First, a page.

GE Canada sponsored the WiCS Panel on Meaningful Careers in Computing in November. In case you missed the panel, we compiled a summary of our panelists’ careers and insights in diverse fields including: healthcare, education, digital forensics, infrastructure, and cybersecurity.
Jennie An, Campus Programs Lead, GE (Panel Moderator)
Jennie An is a Campus Programs Lead at GE. She works with many universities and students to help them prepare for a career. Jennie focused on the importance of soft skills, even in a technical job. She explained that companies are looking to hire employees who have excellent technical skills and can also communicate well and work effectively in a team.
Dr. Daniel Zikovitz, Senior Solutions Architect, GE Healthcare
Dr. Daniel Zikovitz is a Senior Solutions Architect at GE Healthcare. He has worked in many fields, including at the Department of Defence, an aeronautical company, and in cloud software. Daniel moved to GE and now focuses on improving operations and connecting devices in hospitals, using consulting frameworks, analysis, modelling and simulation. His advice is to take advantage of the vast career opportunities in Canada – especially in Toronto and Kitchener-Waterloo.
Dr. Cecille Freeman, Software Engineer, Google
Dr. Cecille Freeman works as a software engineer at Google. She spoke about Google’s efforts to reach the next billion users, particularly in developing countries. To achieve this, Google is working on democratizing technology and making the newest tech accessible to everyone, not just wealthy citizens of developed countries. Cecille offered some great advice for success: know your stuff, stand your ground with your team, and have confidence in your work.
Dr. Kate Larson, Associate Professor, University of Waterloo
Dr. Kate Larson is an Associate Professor at the University of Waterloo and is affiliated with the Artificial Intelligence Group. She enjoys that her work spans from the theoretical to the applied. One of her favourite applied projects is working with firefighters across the country to optimize the sharing of resources, including personnel, equipment, planes, and helicopters. With massive wildfires every year, there are not enough resources in a province when an emergency arises. Kate uses modelling and analysis to best allocate resources in a time-critical fashion and in a way that does not leave another province at risk. Her career advice is to find good mentors and have confidence in your abilities.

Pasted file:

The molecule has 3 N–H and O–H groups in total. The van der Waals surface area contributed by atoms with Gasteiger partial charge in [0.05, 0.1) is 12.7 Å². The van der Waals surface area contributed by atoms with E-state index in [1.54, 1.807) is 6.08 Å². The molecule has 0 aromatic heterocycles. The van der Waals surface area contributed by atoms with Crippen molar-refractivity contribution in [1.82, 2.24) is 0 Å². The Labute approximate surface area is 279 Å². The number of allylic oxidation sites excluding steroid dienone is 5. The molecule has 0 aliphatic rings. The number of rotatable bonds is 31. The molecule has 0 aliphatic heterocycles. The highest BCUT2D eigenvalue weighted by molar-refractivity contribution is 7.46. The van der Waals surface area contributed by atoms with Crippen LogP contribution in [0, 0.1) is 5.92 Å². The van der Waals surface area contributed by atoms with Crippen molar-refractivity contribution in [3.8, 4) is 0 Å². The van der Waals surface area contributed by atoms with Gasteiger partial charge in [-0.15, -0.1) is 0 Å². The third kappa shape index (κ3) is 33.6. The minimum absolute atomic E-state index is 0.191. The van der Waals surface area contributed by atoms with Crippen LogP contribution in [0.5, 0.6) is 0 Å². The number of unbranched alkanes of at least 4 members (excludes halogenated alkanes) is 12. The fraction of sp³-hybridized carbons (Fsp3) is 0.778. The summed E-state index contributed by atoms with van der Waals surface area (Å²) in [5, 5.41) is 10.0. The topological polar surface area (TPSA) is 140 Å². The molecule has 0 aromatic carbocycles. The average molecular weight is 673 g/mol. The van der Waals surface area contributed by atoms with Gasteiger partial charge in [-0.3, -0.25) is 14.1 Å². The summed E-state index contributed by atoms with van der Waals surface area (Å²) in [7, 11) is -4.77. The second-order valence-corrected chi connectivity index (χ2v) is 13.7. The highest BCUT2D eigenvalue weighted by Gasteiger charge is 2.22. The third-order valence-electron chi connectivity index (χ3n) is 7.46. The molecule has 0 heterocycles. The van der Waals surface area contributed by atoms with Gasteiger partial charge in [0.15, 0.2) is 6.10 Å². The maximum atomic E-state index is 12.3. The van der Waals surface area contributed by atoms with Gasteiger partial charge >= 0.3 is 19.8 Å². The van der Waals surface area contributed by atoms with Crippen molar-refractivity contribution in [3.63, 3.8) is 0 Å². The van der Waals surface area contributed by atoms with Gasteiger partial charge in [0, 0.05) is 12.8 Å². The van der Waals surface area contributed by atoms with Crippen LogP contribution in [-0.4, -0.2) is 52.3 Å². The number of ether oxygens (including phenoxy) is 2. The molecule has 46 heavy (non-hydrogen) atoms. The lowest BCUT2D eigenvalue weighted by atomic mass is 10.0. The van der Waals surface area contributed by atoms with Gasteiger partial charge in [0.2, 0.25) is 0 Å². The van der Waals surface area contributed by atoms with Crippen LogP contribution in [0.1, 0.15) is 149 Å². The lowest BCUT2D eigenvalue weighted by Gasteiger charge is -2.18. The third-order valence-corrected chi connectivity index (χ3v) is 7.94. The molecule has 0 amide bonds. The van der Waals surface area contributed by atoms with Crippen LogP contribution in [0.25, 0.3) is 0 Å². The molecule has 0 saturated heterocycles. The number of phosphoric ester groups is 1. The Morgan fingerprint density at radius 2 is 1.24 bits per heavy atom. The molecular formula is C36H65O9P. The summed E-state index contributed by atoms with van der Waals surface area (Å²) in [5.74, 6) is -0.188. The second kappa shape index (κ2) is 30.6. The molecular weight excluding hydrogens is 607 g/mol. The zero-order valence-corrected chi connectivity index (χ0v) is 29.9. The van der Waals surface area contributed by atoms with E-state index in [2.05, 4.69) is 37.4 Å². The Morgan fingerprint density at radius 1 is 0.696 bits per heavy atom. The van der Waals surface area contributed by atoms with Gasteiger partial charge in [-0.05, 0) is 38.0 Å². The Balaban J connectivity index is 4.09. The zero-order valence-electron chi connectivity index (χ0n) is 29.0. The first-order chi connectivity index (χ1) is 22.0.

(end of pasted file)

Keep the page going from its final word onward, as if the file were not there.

Dawn Leetham, VP Customer Success & Services, eSentire
Dawn Leetham is the VP of Customer Success & Services at eSentire. Dawn’s holds a Chemical Engineering degree, but she started working in the tech industry soon after graduating. She has worked in many different fields, including healthcare, digital imaging solutions, and now security. eSentire’s goal is to provide companies with security solutions and alert them of potential threats. Dawn offered some insightful advice; she emphasized that careers do not have to be linear. It can be beneficial to experience many different fields and work for several companies over the course of your career.
Sam McIlveen, Software Developer, Magnet Forensics
Sam McIlveen is a software developer at Magnet Forensics. She likes being in the computing field because it is the perfect combination of creativity and logic. At Magnet Forensics, Sam creates software that police use to search computers, phones, and other devices for investigations of crimes from IP theft, to homicide, to child exploitation. She likes to hear from the police about what cases her software has helped to solve. Sam’s career advice is to ensure that your workplace offers an inclusive environment.
William Zhou, Co-founder and CEO, Chalk.com
William Zhou is the co-founder and CEO of Chalk.com, an education software start-up that focuses on bringing data to educators and school districts to help their students succeed. He finds it deeply rewarding to see users benefitting from his software. William emphasized that an effective employee in the tech industry must not only demonstrate technical expertise, but also be able to present and apply their expertise in a way that non-technical people can understand its importance. William offered some great advice for university students and aspiring entrepreneurs: having a wide breadth of knowledge is more beneficial that depth in one particular subject area if you want to start your own company.